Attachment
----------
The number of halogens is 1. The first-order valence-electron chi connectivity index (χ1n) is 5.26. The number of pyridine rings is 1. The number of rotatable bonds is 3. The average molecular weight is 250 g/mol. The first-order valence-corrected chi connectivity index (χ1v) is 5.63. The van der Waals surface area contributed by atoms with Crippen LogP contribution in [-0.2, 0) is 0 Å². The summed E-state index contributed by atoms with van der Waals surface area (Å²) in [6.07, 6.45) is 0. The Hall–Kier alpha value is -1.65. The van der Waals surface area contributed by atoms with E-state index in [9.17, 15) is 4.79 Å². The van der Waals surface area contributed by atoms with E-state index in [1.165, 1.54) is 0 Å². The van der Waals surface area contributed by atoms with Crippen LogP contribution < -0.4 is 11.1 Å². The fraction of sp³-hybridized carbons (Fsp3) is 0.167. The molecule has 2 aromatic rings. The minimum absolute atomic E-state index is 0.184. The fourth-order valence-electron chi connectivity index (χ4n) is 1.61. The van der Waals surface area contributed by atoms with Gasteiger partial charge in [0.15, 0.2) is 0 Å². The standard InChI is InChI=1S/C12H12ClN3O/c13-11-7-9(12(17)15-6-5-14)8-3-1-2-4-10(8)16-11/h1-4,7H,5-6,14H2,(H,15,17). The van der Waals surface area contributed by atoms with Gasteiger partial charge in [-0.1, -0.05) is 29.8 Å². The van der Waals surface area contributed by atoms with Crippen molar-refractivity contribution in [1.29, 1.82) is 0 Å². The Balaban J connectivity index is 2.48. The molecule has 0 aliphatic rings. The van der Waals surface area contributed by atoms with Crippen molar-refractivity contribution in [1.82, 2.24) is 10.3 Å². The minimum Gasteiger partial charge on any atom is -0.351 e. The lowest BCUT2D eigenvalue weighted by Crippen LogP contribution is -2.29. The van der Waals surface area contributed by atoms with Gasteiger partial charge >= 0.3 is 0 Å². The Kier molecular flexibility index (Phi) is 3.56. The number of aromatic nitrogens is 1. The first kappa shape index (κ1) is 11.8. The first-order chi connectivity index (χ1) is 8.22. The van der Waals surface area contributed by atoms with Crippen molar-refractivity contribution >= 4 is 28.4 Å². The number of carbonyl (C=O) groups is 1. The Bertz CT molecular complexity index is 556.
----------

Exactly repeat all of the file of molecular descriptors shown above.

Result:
The number of halogens is 1. The first-order valence-electron chi connectivity index (χ1n) is 5.26. The number of pyridine rings is 1. The number of rotatable bonds is 3. The average molecular weight is 250 g/mol. The first-order valence-corrected chi connectivity index (χ1v) is 5.63. The van der Waals surface area contributed by atoms with Crippen LogP contribution in [-0.2, 0) is 0 Å². The summed E-state index contributed by atoms with van der Waals surface area (Å²) in [6.07, 6.45) is 0. The Hall–Kier alpha value is -1.65. The van der Waals surface area contributed by atoms with E-state index in [9.17, 15) is 4.79 Å². The van der Waals surface area contributed by atoms with E-state index in [1.165, 1.54) is 0 Å². The van der Waals surface area contributed by atoms with Crippen LogP contribution < -0.4 is 11.1 Å². The fraction of sp³-hybridized carbons (Fsp3) is 0.167. The molecule has 2 aromatic rings. The minimum absolute atomic E-state index is 0.184. The fourth-order valence-electron chi connectivity index (χ4n) is 1.61. The van der Waals surface area contributed by atoms with Gasteiger partial charge in [0.15, 0.2) is 0 Å². The standard InChI is InChI=1S/C12H12ClN3O/c13-11-7-9(12(17)15-6-5-14)8-3-1-2-4-10(8)16-11/h1-4,7H,5-6,14H2,(H,15,17). The van der Waals surface area contributed by atoms with Gasteiger partial charge in [-0.1, -0.05) is 29.8 Å². The van der Waals surface area contributed by atoms with Crippen molar-refractivity contribution in [1.29, 1.82) is 0 Å². The Balaban J connectivity index is 2.48. The molecule has 0 aliphatic rings. The van der Waals surface area contributed by atoms with Crippen molar-refractivity contribution in [1.82, 2.24) is 10.3 Å². The minimum Gasteiger partial charge on any atom is -0.351 e. The lowest BCUT2D eigenvalue weighted by Crippen LogP contribution is -2.29. The van der Waals surface area contributed by atoms with Gasteiger partial charge >= 0.3 is 0 Å². The Kier molecular flexibility index (Phi) is 3.56. The number of aromatic nitrogens is 1. The first kappa shape index (κ1) is 11.8. The first-order chi connectivity index (χ1) is 8.22. The van der Waals surface area contributed by atoms with Crippen molar-refractivity contribution >= 4 is 28.4 Å². The number of carbonyl (C=O) groups is 1. The Bertz CT molecular complexity index is 556.